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Karnoeffelspiel ratgeb.jpeg
Detail from the Herrenberg Altarpiece
Card rank (highest first)K Q J 10 9 8 7 6 5 4 3 2
Related games
Kaiserspiel, Knüffeln, Alkort, Treikort, Bräus, Styrivolt, Watten, Vorms

Karnöffel is a trick-taking card game which probably came from the upper-German language area in Europe in the first quarter of the 15th century. It first appeared listed in a municipal ordinance of Nördlingen, Bavaria, in 1426 among the games that could be lawfully played at the annual city fête.[1] This makes the game the oldest identifiable European card game in the history of playing cards.


The earliest substantial reference to Karnöffel is a poem by Meissner, written in or before 1450. In medieval times, the word also meant inguinal hernia.[2]

Karnöffel had a suit in which some cards had a higher priority than cards in other suits, which indicates that it might be a possible precursor to the trump suit of Tarot. Karnöffel utilizes a deck of 48 cards, Aces having been removed from German and Swiss playing cards during the 14th or early 15th century.[3] The original game was played with German-suited cards; its present-day descendants are played with Swiss-suited (Kaiserspiel) or French-suited cards (Knüffeln, Styrivolt, Brus/Bräus).

One derivative of the game using Swiss-suited cards still played around Stans and in the Engelberg valley in the canton of Nidwalden in Switzerland under the name Kaisern, Kaiserspiel or Kaiserjass, though it is not related to Jass.[4] It is a five-card partnership game of which each deal is won by the first side to win three tricks.

Other living descendants, using 48 French-suited cards, are Knüffeln, played in Frisia in north Germany, and Styrivolt, played in the Faroe Islands.


The game was played with a 48-card pack with the following card ranking:

King, Ober, Under, 10, 9, 8, 7, 6, 5, 4, 3, 2 (Deuce)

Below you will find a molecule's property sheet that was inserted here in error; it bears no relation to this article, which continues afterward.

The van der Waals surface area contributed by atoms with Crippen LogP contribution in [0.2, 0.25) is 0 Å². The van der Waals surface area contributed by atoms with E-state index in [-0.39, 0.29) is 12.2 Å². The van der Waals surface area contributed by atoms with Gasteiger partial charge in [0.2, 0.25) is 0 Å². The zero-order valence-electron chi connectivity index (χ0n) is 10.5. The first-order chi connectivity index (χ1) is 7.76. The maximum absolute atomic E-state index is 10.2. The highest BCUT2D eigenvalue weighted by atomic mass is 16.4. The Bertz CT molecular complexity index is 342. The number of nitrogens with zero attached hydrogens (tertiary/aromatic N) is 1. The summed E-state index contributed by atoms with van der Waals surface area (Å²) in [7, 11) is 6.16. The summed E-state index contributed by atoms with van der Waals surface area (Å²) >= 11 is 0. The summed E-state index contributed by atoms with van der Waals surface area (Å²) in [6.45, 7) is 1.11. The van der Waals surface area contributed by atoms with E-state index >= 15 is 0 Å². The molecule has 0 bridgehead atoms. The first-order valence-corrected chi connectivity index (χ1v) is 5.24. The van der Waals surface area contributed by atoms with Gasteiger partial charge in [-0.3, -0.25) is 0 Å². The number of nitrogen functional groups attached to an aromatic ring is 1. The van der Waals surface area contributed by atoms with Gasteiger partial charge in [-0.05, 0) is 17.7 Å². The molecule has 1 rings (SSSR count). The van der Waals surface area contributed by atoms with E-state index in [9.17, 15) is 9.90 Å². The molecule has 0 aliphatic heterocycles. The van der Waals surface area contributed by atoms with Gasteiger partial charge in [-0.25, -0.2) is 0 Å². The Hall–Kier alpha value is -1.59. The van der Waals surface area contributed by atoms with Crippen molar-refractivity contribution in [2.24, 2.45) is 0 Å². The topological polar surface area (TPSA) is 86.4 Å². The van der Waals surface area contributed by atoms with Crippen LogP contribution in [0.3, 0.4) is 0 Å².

It was played by four players in two teams of two; the partners sitting opposite one another.

Card powers[edit]

No. * Card Description Name Translation
1 T Trump Unter beats all cards Karnöffel
(2) T Trump 7 beats all cards apart from the Karnöffel, but only if led to a trick. In all other circumstances it is only a 7. It may not be played to the first trick. Teufel, Böse 7 Devil, Evil/Bad/Naughty 7
3 T Trump 6 beats all other cards apart from the aforementioned two. Papst Pope
4 T Trump Deuce beats all other cards apart from the aforementioned three. Kaiser, Hochkönig Emperor, High King
The Karnöffel, Papst and Kaiser are also known as King-beaters (Kingstecher), because they are the only ones that can beat a King.
5 Kings König King
6 T Trump 3 beats all other cards apart from the aforementioned trumps and the Kings. Oberstecher, Barde Ober-beater
7 Obers
8 T Trump 4 beats all other cards apart from the aforementioned trumps and King and Ober. Understecher, Herzog Under-beater, Duke
7 Unters
8 T Trump 5 beats all other cards apart from the aforementioned trumps and King, Ober and Under. Farbstecher, Ritter Suit-beater, Knight
The King, Ober, 10, 9 and 8 of the trump suit have no trump powers.


  • The first dealer deals 5 cards to each player, one at a time. The first card is placed face up in front of the respective player, the remaining four cards stay face down.
  • The lowest of the face up cards determines the trump suit for this deal. If 2 cards have the same rank, the first to be dealt decides the trump suit. Thereafter the players pick their cards up.
  • The player left of the dealer leads to the first trick; the other players play in clockwise order.
  • There is no requirement to follow suit. The player with the highest card of the led suit or the highest trump wins the trick and leads to the next.
  • This continues until one team has taken three tricks and so won the deal.
  • Players may talk to one another during the game; mutual support is actually encouraged.
  • The player who led to the first trick becomes the next dealer.


  1. ^ Notes about Karnöffel - Caldwell, Ross Gregory. Trionfi.com
  2. ^ von Leyden, Rudolf. (1978). Karnöffel: Das Kartenspiel der Landsknechte. Vienna.
  3. ^ Dummett, Michael (1980). The Game of Tarot. London: Duckworth. p. 24. ISBN 0 7156 1014 7.
  4. ^ Kaiserspiel Card Game - Oxford Dictionary of Card Games, David Parlett, pg:139

External links[edit]